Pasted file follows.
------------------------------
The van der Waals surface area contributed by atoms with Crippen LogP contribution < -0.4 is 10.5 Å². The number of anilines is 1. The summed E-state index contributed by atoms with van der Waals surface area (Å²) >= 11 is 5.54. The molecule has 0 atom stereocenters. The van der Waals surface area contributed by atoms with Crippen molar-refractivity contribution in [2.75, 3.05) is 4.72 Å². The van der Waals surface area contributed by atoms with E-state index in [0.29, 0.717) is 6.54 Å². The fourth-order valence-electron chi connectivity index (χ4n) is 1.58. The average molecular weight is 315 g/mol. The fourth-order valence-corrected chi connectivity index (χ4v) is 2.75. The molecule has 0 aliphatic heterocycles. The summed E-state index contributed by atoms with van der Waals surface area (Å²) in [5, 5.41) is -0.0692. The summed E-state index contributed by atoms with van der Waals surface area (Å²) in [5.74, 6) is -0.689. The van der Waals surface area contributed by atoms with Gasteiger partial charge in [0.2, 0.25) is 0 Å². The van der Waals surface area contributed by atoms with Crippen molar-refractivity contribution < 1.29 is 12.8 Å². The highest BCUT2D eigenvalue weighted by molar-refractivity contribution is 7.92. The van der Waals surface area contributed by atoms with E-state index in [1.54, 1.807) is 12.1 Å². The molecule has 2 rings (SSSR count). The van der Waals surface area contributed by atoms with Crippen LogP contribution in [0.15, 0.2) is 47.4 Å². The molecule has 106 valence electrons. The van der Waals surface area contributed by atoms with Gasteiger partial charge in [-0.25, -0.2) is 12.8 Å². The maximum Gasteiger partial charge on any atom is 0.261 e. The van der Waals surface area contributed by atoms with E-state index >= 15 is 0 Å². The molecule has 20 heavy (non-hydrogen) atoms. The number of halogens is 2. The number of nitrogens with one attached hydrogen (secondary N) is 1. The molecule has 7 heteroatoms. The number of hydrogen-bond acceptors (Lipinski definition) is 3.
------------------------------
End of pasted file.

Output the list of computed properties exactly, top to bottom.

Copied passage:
The van der Waals surface area contributed by atoms with Crippen LogP contribution < -0.4 is 10.5 Å². The number of anilines is 1. The summed E-state index contributed by atoms with van der Waals surface area (Å²) >= 11 is 5.54. The molecule has 0 atom stereocenters. The van der Waals surface area contributed by atoms with Crippen molar-refractivity contribution in [2.75, 3.05) is 4.72 Å². The van der Waals surface area contributed by atoms with E-state index in [0.29, 0.717) is 6.54 Å². The fourth-order valence-electron chi connectivity index (χ4n) is 1.58. The average molecular weight is 315 g/mol. The fourth-order valence-corrected chi connectivity index (χ4v) is 2.75. The molecule has 0 aliphatic heterocycles. The summed E-state index contributed by atoms with van der Waals surface area (Å²) in [5, 5.41) is -0.0692. The summed E-state index contributed by atoms with van der Waals surface area (Å²) in [5.74, 6) is -0.689. The van der Waals surface area contributed by atoms with Gasteiger partial charge in [0.2, 0.25) is 0 Å². The van der Waals surface area contributed by atoms with Crippen molar-refractivity contribution < 1.29 is 12.8 Å². The highest BCUT2D eigenvalue weighted by molar-refractivity contribution is 7.92. The van der Waals surface area contributed by atoms with E-state index in [1.54, 1.807) is 12.1 Å². The molecule has 2 rings (SSSR count). The van der Waals surface area contributed by atoms with Crippen LogP contribution in [0.15, 0.2) is 47.4 Å². The molecule has 106 valence electrons. The van der Waals surface area contributed by atoms with Gasteiger partial charge in [-0.25, -0.2) is 12.8 Å². The maximum Gasteiger partial charge on any atom is 0.261 e. The van der Waals surface area contributed by atoms with E-state index >= 15 is 0 Å². The molecule has 20 heavy (non-hydrogen) atoms. The number of halogens is 2. The number of nitrogens with one attached hydrogen (secondary N) is 1. The molecule has 7 heteroatoms. The number of hydrogen-bond acceptors (Lipinski definition) is 3.